There are three traditional Galician desserts in Santiago; all of them featuring almond. Caprichos are small biscuits made from toasted almonds, eggs, and sugar. Like Santiago Cake, they’re a traditional snack for pilgrims reaching the end of the Camino de Santiago. Caiprichos can be found at bakeries all over the city; head to Rúa do Franco or Rúa Nova to find one.
The third traditional dessert in Santiago is pedras, meaning stones, which are simply chocolate covered almonds. Tenda da Caldeirería, a boutique supermarket specialising in local goods, is a great place to buy them.
Tarta de Mondoñedo
A sweet puff pastry pie, Mondoñedo cake is only found in the town of Mondoñedo. The pie is stuffed with two layers; ground almonds on top of a stuffing made from candied spaghetti squash or pumpkin.
Where to Buy: I can personally recommend the Mondoñedo cake at Restaurante Montero.
Spain may be best known for it’s reds, but Galicias most famous wine is a white. Albariño is made with the indigenous Albariño grape, grown in the Rias Baixas, a series of four Atlantic inlets south of Santiago de Compostela. The wine is fruity and incredibly light and accompanies the seafood tremendously. Check out this great guide to the region’s vineyards for more details.
One of my favourite discoveries in Galicia was Nordés Gin. A relatively new gin, Nordés is made from an Albariño-grape-based spirit, making this a very Galician drink. Botanicals include lemon peel and hibiscus, and the resulting flavour is sweet and floral. It’s quite a light, summery gin that would be perfect for cocktails.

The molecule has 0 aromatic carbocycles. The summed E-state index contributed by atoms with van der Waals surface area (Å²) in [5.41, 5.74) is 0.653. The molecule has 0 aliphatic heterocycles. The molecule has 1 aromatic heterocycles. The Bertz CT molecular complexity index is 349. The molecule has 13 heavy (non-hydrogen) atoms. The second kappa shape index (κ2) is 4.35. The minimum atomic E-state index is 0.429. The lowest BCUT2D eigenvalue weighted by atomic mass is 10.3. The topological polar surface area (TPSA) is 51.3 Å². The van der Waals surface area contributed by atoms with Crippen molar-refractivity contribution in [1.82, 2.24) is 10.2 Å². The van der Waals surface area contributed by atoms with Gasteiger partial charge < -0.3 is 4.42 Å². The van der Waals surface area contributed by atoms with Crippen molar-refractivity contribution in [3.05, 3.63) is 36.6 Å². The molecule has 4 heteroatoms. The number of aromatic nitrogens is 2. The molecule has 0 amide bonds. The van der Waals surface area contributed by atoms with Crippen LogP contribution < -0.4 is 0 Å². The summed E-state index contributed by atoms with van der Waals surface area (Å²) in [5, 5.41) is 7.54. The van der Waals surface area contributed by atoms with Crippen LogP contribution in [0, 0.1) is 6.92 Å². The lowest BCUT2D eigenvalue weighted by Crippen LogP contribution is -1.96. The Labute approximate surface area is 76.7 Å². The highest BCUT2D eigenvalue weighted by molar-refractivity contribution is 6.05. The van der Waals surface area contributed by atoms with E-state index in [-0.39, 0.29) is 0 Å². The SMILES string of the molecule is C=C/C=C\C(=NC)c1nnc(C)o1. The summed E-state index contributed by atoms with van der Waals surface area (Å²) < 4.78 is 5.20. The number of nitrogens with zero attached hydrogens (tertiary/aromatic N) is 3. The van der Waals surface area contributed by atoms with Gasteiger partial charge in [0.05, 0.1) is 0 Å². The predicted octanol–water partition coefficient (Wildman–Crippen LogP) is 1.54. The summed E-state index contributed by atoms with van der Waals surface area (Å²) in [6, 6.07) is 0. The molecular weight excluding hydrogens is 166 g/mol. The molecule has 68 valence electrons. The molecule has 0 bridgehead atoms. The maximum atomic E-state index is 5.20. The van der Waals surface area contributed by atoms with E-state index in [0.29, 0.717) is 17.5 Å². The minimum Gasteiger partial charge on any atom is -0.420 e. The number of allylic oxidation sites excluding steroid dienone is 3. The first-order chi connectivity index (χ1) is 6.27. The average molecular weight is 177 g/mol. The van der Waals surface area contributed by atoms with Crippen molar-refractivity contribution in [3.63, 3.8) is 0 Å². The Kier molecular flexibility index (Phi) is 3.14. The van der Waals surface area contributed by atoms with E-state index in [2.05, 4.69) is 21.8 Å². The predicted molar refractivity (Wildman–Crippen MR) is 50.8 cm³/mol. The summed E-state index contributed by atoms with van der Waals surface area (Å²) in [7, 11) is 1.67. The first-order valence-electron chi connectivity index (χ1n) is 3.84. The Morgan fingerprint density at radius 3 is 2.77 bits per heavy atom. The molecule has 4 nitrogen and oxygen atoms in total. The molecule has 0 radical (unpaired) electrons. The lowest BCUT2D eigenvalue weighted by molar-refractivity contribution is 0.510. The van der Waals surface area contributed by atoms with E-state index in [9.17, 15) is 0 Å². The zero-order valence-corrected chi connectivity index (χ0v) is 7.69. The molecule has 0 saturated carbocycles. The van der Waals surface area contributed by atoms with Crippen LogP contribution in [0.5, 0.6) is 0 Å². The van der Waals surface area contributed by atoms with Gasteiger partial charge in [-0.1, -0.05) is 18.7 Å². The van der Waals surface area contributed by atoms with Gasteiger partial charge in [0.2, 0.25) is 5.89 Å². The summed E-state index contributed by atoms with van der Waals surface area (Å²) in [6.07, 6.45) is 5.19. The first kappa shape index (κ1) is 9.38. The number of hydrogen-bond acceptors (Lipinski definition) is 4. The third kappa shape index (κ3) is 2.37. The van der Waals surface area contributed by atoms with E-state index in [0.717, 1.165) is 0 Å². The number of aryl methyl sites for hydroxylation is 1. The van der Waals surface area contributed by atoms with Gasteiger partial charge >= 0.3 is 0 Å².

Across Northern Spain, the local aguardiente (fire-water) is a pomace brandy known as orujo. It’s similar to grappa and probably originated in Cantabria, but Galician orujo tends to be better known. Many Galician families have their own secret recipe, and there are also several commercial producers in the region.
Galicia has strong celtic roots which are still visible in many of the regions customs and festivals. A good example is the Galician drink of queimada, which is a fiery punch. Orujo is mixed with coffee beans, cinnamon, sugar, and lemon zest whilst a spell is recited to ward off evil spirits, then the drink is set on fire. This traditional ritual is considered a vital part of Galician identity.
So, that concludes my guide to Galician cuisine. I’ve really just focused on the most traditional Galician food and drinks, as well as some of the tips I picked up along the way. If I’ve missed anything, or you have your own great tip, scroll down to leave a comment!
My visit to Galicia was as part of a press trip organised by The Travel Mob on behalf of El Camino Santiago and Turismo Galicia for the #InGreenSpain and #VisitSpain campaigns. As always, all views and opinions (except quotes) are entirely my own and without bias.